Secondly, to resolve disputes of cultural, religious and social context, the ones they carry with them from their home country, as there have been instances of hostility between refugees from different countries and social background. Thirdly, to settle disputes arising from the relationship between refugees and people from local communities (citizens, shop keepers, other professionals) as there were conflicts between them for reasons such as discrimination, poverty, lack of communication and so on. Fourthly, to settle disputes arising from the relationship between refugees and the camp administration officials – which were often a source of conflict due to various daily routine issues such as lack of proper care, overcrowded camps, poor facilities, rules & regulations and so on.
The app is very easy to use even for those who have limited knowledge of the full functions of a smartphone. The system practically guides the refugee through simple steps, in a language he speaks and by clicking or selecting options. So, there is no need for training for the users. They only need to download the app in their smartphone and start using it.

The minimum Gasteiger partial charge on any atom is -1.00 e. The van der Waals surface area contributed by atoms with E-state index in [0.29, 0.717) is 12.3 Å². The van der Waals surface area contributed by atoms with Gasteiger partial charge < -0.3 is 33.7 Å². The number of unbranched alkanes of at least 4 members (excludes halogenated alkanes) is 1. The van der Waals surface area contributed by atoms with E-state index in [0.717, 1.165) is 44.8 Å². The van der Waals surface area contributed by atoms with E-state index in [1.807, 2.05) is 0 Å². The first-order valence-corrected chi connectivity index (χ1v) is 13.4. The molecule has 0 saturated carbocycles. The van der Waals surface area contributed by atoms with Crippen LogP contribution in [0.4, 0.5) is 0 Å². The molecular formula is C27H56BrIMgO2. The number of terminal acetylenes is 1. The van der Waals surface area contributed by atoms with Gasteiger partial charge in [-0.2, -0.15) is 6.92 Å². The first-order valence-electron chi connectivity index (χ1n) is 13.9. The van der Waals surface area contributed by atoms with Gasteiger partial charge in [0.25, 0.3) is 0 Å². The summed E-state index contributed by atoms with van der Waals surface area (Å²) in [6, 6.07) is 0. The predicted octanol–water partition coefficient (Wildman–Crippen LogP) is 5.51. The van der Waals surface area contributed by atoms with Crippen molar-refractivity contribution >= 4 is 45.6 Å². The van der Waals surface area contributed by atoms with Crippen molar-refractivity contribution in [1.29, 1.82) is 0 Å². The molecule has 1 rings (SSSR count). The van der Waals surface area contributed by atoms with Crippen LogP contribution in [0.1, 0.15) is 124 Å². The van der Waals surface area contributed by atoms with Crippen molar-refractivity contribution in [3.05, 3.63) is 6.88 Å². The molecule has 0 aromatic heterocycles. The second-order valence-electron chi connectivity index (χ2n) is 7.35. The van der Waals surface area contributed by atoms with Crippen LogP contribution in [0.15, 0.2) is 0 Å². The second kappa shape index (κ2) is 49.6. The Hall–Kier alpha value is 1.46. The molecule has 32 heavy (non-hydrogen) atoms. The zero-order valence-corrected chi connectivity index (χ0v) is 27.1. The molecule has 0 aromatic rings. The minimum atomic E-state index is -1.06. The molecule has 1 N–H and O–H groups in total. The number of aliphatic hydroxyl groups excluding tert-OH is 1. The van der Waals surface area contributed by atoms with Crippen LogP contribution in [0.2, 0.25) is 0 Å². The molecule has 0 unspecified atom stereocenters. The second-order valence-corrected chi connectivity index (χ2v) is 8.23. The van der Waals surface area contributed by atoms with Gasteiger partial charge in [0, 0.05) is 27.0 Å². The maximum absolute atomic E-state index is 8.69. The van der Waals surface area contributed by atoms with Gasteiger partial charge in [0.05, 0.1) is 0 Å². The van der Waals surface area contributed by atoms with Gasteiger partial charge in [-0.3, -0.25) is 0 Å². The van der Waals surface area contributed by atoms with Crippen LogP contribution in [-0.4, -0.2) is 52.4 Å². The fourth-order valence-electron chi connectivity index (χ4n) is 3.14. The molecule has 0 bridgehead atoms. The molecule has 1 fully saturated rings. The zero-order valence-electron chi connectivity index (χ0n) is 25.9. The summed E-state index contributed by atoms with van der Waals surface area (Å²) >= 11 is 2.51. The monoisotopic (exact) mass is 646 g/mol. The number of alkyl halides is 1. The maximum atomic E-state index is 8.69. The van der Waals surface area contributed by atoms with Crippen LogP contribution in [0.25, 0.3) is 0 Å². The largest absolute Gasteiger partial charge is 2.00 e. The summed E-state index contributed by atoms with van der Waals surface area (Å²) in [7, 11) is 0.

Written by Petros Zourdoumis.
For more information please visit the ODR 4 Refugees webpage here. Anyone wishing to contribute or support the project can send an e-mail to email@example.com
Petros Zourdoumis is a practicing negotiator and a mediator accredited by the Greek Ministry of Justice and international mediation training providers in Europe and the USA. on Civil, Commercial and Workplace Mediation as well as International Mediation and Cross-border disputes. He is the General Director of ADR point – Center for Alternative Dispute Resolution, and has successfully concluded online cross-border mediation cases in civil disputes and has developed an expertise in bank related disputes for private debt settlement. Petros is also a fellow at The National Center for Technology & Dispute Resolution (USA) and founder of ODReurope, which seeks to implement technological solutions in every day practice of resolving disputes. He has participated in the working group of The Hague ODR Conference for Online Justice and is currently leading several projects involving the use of IT in dispute resolution.
Categories: access to justice, ADR, mediation, technology